The ceramic Christmas tree

Hunched into the crawl space, my eyes do a quick scan.

A collection of unlabeled plastic bins are organized into sections, known only to me as "Halloween," "Easter," "Christmas,"

I see it. A weathered cardboard box that predates the colorful bins surrounding it by not just decades, but generations.

Ever so gingerly I pick it up and squat-walk-shuffle my way out of the storage space. Relieved to be standing up straight again, I carefully open it. Beneath protective layers of paper towels and old newspapers, everything looks to be in order. I see the familiar plastic bag that was originally used to cover a pillow, along with a note on yellowed paper, scotch-taped to the edges, that reads in cursive: "Use this to cover our ceramic Christmas tree".

Less remarkable than the message is the opportunity to see my grandmother's penmanship. I smile, taken back to the excitement of childhood birthdays or holidays, seeing this handwriting on the envelopes in our mailbox. Receiving a card from my grandma meant two things: the card itself would not be signed (just in case we wanted to reuse it), and she would always include a handwritten bonus message from the second choice greeting card (the one she didn't buy, but who's sentiment she still wanted to share). My grandmother was clever like that - always thoughtful and extra diligent in these, her acts of love. It was hard to out think her.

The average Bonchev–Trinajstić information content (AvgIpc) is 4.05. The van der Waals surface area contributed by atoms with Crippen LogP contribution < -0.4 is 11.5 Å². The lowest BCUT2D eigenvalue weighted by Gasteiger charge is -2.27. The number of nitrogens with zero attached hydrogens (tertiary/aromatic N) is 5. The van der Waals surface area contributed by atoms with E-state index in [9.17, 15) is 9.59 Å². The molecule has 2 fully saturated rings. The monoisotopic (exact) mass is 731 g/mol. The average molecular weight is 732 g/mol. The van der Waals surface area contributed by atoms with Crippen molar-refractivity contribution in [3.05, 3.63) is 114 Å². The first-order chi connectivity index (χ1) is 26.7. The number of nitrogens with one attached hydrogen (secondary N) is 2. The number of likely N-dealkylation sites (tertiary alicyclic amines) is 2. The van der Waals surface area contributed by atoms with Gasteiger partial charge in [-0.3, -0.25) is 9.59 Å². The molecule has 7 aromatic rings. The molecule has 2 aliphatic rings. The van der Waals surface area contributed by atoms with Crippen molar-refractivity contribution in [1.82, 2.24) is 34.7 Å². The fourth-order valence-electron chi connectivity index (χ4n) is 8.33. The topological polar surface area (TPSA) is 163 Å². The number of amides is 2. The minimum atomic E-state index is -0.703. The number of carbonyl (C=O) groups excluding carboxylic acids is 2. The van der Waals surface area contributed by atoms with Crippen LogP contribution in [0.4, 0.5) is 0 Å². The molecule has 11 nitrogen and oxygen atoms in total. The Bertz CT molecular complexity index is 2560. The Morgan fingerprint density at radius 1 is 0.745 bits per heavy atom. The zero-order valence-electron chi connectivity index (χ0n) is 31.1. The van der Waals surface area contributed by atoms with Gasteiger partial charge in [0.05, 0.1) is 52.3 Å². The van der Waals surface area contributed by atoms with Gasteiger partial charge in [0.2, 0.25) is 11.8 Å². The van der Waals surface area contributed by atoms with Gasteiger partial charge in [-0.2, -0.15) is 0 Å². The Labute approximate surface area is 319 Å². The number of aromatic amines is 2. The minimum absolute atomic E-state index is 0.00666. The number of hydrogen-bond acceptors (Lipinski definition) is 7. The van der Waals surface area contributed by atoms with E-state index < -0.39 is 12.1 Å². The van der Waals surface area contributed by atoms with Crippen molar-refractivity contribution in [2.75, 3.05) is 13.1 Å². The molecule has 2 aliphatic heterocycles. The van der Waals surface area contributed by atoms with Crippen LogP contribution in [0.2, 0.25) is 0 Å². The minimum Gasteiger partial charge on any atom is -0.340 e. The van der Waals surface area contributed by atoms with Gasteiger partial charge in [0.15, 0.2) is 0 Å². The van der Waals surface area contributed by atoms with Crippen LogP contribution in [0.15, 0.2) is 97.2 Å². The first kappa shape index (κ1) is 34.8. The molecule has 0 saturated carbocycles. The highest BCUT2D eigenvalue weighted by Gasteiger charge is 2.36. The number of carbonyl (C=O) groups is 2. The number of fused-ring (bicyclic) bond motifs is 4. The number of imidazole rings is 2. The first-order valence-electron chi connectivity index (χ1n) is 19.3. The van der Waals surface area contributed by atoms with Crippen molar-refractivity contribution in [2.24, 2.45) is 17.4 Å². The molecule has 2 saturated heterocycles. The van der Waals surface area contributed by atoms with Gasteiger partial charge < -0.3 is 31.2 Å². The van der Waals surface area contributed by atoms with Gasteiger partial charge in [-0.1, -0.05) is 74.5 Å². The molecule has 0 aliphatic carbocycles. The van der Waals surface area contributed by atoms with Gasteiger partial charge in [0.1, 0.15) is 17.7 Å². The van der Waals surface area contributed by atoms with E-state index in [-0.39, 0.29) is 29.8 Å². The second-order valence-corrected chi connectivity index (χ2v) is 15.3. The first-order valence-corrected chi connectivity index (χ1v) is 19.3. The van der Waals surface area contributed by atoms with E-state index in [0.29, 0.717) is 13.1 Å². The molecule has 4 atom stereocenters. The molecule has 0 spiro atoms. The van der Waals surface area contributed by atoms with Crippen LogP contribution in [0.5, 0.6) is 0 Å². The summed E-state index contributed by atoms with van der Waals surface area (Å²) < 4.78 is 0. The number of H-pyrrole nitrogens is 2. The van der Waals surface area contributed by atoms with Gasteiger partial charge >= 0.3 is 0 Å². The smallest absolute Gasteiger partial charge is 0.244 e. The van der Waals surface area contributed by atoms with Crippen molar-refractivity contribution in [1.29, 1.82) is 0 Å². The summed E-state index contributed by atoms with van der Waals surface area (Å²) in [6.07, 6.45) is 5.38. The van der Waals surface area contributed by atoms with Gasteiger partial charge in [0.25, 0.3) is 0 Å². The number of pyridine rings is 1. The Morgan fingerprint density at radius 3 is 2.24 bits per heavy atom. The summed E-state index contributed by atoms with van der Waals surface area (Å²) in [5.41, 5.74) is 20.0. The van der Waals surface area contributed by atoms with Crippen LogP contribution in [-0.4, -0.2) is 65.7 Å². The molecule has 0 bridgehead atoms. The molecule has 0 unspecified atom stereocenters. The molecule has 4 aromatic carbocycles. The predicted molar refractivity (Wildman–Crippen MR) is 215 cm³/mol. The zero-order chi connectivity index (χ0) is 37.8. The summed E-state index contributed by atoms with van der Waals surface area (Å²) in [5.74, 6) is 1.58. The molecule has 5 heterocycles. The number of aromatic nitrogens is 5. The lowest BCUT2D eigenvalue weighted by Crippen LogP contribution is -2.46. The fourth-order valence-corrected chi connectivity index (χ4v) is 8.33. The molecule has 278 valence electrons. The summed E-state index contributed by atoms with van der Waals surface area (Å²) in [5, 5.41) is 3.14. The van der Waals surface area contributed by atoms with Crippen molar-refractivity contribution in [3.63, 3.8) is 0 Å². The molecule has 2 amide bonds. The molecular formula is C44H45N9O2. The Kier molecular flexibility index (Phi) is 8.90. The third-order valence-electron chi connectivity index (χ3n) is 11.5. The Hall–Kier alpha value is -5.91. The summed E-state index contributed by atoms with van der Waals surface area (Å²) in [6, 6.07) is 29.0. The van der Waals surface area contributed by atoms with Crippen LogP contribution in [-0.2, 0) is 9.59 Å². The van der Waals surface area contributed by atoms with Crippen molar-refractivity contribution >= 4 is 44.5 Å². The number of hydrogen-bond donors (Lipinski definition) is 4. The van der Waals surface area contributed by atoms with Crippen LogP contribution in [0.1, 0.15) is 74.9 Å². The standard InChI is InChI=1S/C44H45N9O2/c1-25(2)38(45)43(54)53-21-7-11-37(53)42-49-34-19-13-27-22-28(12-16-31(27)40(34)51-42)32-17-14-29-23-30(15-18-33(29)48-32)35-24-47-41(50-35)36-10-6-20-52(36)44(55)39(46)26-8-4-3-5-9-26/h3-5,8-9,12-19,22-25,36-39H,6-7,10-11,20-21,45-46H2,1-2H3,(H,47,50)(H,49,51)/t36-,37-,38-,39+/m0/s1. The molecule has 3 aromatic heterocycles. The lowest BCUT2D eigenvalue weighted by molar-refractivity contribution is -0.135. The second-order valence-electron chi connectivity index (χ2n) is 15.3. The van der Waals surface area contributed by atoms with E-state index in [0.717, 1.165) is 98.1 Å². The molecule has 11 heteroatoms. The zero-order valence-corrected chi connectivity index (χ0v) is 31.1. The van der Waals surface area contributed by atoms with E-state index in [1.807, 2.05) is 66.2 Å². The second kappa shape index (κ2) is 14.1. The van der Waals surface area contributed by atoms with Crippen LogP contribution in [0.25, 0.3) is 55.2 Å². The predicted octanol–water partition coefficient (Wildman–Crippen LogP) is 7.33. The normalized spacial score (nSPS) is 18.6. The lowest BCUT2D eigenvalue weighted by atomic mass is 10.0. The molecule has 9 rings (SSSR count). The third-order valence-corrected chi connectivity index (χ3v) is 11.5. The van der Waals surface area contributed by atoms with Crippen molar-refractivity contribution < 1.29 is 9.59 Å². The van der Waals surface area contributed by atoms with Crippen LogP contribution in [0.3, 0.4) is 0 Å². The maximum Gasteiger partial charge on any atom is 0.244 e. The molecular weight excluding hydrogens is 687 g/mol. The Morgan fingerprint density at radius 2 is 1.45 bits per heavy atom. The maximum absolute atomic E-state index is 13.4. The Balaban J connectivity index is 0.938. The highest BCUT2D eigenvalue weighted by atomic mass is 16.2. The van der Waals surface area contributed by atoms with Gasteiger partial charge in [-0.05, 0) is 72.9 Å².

Except on one occasion my grandfather did. When they retired from a life as hard-working farmers and moved to a smaller, more manageable house "in town," it was right before Christmas. He surprised her by putting their ceramic tree in the front window, then driving up and telling her that the house was theirs. Every Christmas after, my grandma kept that tree in that window. As a kid, I loved it!

It looks just like many of yours. Originally popular in the 1960 and '70ss, more recently with a vintage twist: green with multi-colored lights, illuminated from underneath.

When my grandmother passed away years ago, I knew immediately which of her keepsakes I'd like most: her tree. And so every year I carefully trek into the crawl space and bring it out with our decorations.

This is a season when we reflect back connecting loved ones and traditions past and present. Her ceramic tree provides me with the link to do just that.

I've added a new-world-twist, though, to this old-world-treasure. Plugged into a smart outlet, the tree shines its light when my grandma's name is said out loud by my children and husband, the people she did not know, yet who were a part of her dreams for me.

"Alexa, turn on Grandma Reinhard's tree."

- Carissa Kapcar of Hinsdale is a contributing columnist. Readers can email her at [email protected].